Yesterday, the U.S. Department of Health and Human Services Office for Civil Rights (“OCR”) announced the launch of a newly revised HIPAA Breach Reporting Tool. The tool, commonly referred to as the “Wall of Shame,” is a publically available listing of reported breaches of unsecured protected health information (“PHI”) affecting 500 or more individuals.
History/Origination of the Wall of Shame. The HIPAA Breach Reporting Tool was first released in 2009 as a requirement of the Health Information Technology for Economic and Clinical Health (“HITECH”) Act. According to OCR, the revised tool: (1) helps individuals to better identify recent breaches and learn how all HIPAA breaches are investigated and successfully resolved and (2) educates the industry on the types of breaches that are occurring and how they are commonly resolved. The tool is meant to empower individuals as well as educate the industry to improve the security posture of their organizations.
New and Improved Wall of Shame Features. The “Wall of Shame” we are familiar with identifies name of the entity, state where the entity is located, number of individuals affected by the breach, date of the breach, type of breach (e.g., hacking/IT incident, theft, loss, unauthorized access/disclosure), and location of breached information (e.g., laptop, paper records, desktop, network server). It now distinguishes between (1) breaches reported within the last 24 months that are currently under investigation (with 354 listed breaches) and (2) achieved breaches (i.e., resolved breaches and reports older than 24 months) (with 1,653 listed breaches). It also now includes enhanced functionality, an archive with all older breaches and how they were resolved, improved navigation to additional breach information, and consumer tips.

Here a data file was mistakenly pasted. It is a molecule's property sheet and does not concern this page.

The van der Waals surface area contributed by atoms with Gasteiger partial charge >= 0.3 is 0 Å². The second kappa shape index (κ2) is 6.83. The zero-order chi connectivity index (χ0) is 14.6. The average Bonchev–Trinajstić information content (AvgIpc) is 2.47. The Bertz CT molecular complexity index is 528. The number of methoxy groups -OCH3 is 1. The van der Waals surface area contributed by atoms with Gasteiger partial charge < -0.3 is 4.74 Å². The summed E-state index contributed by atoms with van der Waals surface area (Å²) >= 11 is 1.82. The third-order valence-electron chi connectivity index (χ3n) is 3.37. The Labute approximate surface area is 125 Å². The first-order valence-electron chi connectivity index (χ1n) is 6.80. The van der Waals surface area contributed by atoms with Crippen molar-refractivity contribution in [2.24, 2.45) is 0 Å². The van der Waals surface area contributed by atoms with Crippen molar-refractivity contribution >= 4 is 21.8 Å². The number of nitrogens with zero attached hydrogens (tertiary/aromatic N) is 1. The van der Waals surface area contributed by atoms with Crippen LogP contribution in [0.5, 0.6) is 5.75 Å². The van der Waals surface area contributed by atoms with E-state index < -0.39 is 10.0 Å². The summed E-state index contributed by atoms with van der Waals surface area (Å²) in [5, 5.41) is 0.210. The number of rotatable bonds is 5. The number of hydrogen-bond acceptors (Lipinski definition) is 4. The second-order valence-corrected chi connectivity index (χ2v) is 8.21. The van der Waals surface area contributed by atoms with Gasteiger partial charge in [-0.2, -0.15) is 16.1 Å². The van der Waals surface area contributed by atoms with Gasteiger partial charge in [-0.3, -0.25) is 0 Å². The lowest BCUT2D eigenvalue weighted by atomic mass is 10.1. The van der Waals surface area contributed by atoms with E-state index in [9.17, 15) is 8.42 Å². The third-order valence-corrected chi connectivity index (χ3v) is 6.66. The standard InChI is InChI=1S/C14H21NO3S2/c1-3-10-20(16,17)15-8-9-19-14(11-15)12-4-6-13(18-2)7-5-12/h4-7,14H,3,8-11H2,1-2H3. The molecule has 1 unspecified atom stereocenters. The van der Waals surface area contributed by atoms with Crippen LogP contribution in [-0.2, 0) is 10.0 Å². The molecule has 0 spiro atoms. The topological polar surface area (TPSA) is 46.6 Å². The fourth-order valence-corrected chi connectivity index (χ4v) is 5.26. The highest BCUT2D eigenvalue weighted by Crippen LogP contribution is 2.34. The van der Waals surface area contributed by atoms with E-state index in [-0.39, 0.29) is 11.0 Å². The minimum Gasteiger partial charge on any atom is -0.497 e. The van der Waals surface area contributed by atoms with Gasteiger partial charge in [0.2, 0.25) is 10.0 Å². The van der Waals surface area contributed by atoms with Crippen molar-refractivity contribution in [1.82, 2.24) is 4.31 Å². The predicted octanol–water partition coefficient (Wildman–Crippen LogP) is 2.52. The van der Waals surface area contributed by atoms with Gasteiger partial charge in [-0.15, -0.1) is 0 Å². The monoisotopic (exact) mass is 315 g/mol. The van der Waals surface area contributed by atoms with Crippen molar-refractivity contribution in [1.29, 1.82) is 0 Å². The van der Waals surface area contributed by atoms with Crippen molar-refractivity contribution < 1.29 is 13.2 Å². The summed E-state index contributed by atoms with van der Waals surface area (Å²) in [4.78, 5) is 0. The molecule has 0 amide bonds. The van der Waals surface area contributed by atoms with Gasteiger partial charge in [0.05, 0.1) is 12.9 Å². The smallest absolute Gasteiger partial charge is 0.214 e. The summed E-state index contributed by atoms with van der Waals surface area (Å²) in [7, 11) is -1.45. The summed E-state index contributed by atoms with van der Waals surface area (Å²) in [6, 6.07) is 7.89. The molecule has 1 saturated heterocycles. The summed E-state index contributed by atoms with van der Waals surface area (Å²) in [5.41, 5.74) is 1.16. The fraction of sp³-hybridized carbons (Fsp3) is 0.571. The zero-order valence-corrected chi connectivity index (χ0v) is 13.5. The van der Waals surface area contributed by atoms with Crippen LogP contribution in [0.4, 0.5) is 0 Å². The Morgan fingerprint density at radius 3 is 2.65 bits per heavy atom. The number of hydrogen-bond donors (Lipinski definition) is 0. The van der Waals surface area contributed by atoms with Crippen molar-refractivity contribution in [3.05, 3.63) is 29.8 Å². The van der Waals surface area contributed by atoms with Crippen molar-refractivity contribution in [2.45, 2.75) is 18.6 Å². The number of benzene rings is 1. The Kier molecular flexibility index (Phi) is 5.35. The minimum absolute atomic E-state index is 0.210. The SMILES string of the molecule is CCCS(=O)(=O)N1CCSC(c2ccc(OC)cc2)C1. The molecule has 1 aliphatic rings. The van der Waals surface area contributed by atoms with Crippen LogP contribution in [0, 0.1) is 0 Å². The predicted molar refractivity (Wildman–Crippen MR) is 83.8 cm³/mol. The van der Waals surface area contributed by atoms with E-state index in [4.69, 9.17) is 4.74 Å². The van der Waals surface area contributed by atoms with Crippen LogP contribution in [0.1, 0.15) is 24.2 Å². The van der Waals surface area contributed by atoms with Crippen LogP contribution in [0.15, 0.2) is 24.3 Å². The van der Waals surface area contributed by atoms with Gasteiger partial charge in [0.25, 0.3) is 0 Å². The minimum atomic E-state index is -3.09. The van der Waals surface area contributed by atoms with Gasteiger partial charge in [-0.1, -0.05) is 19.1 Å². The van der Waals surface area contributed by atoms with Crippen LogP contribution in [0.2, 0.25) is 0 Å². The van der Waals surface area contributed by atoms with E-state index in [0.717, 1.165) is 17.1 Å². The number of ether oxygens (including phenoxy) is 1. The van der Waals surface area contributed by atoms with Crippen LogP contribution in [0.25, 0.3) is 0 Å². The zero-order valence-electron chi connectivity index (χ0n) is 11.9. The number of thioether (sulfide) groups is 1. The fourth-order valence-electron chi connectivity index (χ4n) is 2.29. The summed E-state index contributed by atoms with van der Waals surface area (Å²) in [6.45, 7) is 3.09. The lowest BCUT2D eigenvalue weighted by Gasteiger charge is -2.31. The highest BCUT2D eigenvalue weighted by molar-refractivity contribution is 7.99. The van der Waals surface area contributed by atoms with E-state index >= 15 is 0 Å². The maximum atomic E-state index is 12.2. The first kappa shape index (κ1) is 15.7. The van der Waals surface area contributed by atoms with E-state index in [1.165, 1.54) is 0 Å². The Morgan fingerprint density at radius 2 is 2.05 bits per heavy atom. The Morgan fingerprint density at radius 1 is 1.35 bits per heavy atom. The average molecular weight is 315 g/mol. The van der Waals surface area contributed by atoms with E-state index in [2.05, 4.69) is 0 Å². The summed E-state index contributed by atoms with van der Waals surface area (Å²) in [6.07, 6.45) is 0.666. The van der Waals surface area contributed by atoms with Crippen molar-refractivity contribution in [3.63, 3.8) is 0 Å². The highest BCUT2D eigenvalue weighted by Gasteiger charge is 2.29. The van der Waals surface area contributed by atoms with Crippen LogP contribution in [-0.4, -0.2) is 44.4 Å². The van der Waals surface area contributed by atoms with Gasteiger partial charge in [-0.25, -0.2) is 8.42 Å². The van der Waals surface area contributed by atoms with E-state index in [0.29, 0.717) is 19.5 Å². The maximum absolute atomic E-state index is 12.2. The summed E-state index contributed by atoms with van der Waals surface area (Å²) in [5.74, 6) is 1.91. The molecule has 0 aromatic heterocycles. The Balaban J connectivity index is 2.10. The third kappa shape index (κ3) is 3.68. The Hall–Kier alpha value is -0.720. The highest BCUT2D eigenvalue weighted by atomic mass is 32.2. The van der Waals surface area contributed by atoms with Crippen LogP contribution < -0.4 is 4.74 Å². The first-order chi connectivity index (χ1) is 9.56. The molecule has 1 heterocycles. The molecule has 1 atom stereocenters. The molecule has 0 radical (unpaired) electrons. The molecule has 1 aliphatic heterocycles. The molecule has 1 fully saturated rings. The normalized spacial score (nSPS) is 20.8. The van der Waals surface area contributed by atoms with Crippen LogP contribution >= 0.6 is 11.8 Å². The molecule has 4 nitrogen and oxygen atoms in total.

Long Stay on the Wall of Shame. While the HITECH Act requires publication of breach summaries, it does not prescribe a length of time that the entities remain on the list. However, covered entities and business associates should be prepared for a long stay on the “Wall of Shame” with the expanded archive feature, which includes all “500 and over” breaches reported to OCR since October 2009.
More Information About Breaches. While breaches under investigation do not include additional information, the archive includes a “Web Description” with OCR’s summary of most incidents. The summaries outline PHI involved, entity’s breach notification and mitigation efforts, as well as OCR investigation and resolution. The descriptions will likely serve as a helpful learning tool for individuals and the industry on OCR’s process for resolution and technical assistance. However, the descriptions may also highlight certain facts and outcomes that entities would prefer to keep private or supplement in order to provide a full picture of the incident.
OCR also announced that it plans on expanding and improving the tool over time to add additional functionality and features based on feedback. For more information about breach investigations, the breach notification process, or security safeguarding measures generally, please contact the author or your von Briesen health law attorney.